subscribe
Mostly Cloudy

57°



Film is better when explanation turns to action

By Gary Clift

Video game players, at least many of them, will know enough about the “Assassin’s Creed” game to make sense of the story of the film version of the game. Others may find just understanding the significance of the events will require them to apply themselves a bit.

But why should they? Well, maybe the cast will suggest to nongamers that there may be something to this film. Jeremy Irons, Michael Fassbender, Marion Cotillard, Brendan Gleeson, Charlotte Rampling—these aren’t action film stars. So what are they doing here? Well, director Justin Kurzel, an Aussie, has brought in these famous European actors, proven film presences, every one of them, to carry some of the talky passages in the script. It has to stop to explain itself several times.

Otherwise how would those of us who aren’t dedicated single-slasher players going to know what’s going on?

Explanations never work in movies. And here they are dogged by poor sound recording that makes the ticketholder have to attend carefully if he’s to make out what’s being said.

No wonder we’re all relieved when the movie stops explaining and starts fighting and chasing again.

During the middle of the film, Kurzel doubles up on the action.

Our hero Kal (Fassbender) is the off-spring of a pair of Assassins.

These are dedicated, skilled, and sometimes sneaky hand-to-hand fighters pledged to sacrifice their own interests to the advancement of their creed.

“Nothing is true,” this pledge goes.

“Everything is permitted.” But don’t take this as a call to anarchy. The Assassins are just for free will. And they have fought for centuries against the enemies of free will, the Templars.

The Templars exist in history, as a group of knights from European countries who became rich through their Crusades era activities.

They were suppressed before 1500.

But in the game they continue to work to advance their idea of gaining peace by making all subservient to a central Christian authority. No wonder, then, that the Assassins, in the earliest action in which we see them, are allied to the Moslem ruler of Grenada in Spain.

As if the Templars didn’t have enough reason to oppose him, the Sultan also has “the Egg of Eden,” a religious artifact the possession of which should allow the bad guys to curtail free will which was, after all, signal in Adam and Eve’s problems in the garden.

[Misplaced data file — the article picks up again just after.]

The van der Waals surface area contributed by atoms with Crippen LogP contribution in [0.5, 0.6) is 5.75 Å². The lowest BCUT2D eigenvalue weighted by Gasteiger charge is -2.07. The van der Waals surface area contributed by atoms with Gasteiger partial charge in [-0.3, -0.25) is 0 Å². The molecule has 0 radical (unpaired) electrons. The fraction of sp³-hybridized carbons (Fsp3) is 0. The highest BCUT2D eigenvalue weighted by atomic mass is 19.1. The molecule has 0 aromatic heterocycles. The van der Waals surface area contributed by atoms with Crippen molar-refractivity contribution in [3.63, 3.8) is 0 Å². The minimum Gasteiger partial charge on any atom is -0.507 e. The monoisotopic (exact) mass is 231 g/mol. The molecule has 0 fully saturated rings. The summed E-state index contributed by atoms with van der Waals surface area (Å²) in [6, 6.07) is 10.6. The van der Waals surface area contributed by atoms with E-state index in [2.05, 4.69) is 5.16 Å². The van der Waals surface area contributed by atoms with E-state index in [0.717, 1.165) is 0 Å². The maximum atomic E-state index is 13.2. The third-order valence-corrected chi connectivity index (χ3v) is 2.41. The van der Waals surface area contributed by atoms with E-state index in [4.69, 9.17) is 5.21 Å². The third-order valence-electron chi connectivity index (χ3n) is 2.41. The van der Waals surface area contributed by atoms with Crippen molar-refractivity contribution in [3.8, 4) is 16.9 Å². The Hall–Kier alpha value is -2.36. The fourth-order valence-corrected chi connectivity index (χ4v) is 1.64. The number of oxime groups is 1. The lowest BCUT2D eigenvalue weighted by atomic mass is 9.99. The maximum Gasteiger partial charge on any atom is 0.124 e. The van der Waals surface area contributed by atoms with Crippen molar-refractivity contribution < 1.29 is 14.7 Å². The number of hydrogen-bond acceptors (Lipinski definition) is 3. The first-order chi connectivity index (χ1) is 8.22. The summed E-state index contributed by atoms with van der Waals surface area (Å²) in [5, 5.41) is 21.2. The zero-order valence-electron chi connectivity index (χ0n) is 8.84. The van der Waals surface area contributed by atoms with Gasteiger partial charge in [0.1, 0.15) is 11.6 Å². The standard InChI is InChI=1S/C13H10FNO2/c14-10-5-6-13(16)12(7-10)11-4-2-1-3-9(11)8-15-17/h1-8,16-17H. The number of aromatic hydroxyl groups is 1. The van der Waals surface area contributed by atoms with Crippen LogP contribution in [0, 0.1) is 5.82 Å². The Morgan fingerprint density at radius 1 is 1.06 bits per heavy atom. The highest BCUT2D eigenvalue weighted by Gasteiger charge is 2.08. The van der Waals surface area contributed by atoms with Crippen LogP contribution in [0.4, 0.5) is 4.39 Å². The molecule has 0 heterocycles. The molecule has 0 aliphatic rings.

Now here’s the doubling up: an Assassin who must have been an ancestor of Cal’s fought the Templars who kidnapped the Sultan’s son. Our hero is coincidentally executed for murder in the U.S. and awakens a day or two later in a prison and asylum and lab in Spain.

There he is hooked up to a machine run by Sofia (Cottilard) who uses it to give him the memories of his ancestor’s effort to save the Egg. The machine has a long, mobile arm he is connected to. As he remembers the medieval fighting, he goes through the motions in the lab. So we see him in 15th century action and in 21st century mirror action.

The Assassins, it turns out, are a cross between ninjas and Jack Reacher, just as the movie is a cross between “The Davinci Code” and “Constantine.” And Cal has a worthy antagonist, a vast Templar with a man bun. They fight it out and chase each other from the kidnapping to the final disposition of the Egg.

Sofia watches all of this. And so, looking over her shoulder, does her evil father (Irons).

He steps in at the last, following the clues from Cal’s new memories, swiping the Egg, and taking it to an international meeting of Templar leaders.

Will the now fully informed but momentarily alone Cal be able to stop Dad before he scotches free will? The fighting is pretty good in the movie, thoaugh some of the details of the diving from upper stories gets obscured by perhaps intentionally occluded camera angles.

The story is less satisfactory. And one has to work really hard to figure out what it is, a certain portion of the time. Nevertheless it is easy to see how fans of the video game will enjoy watching this less interactive version of the game’s story.

But is there anything here for their controller- averse buddies? That’s the real issue with “Assassin’s Creed.”









Terms of Service | Privacy Policy | The Manhattan Mercury, 318 North 5th Street, Manhattan, Kansas, 66502 | Copyright 2017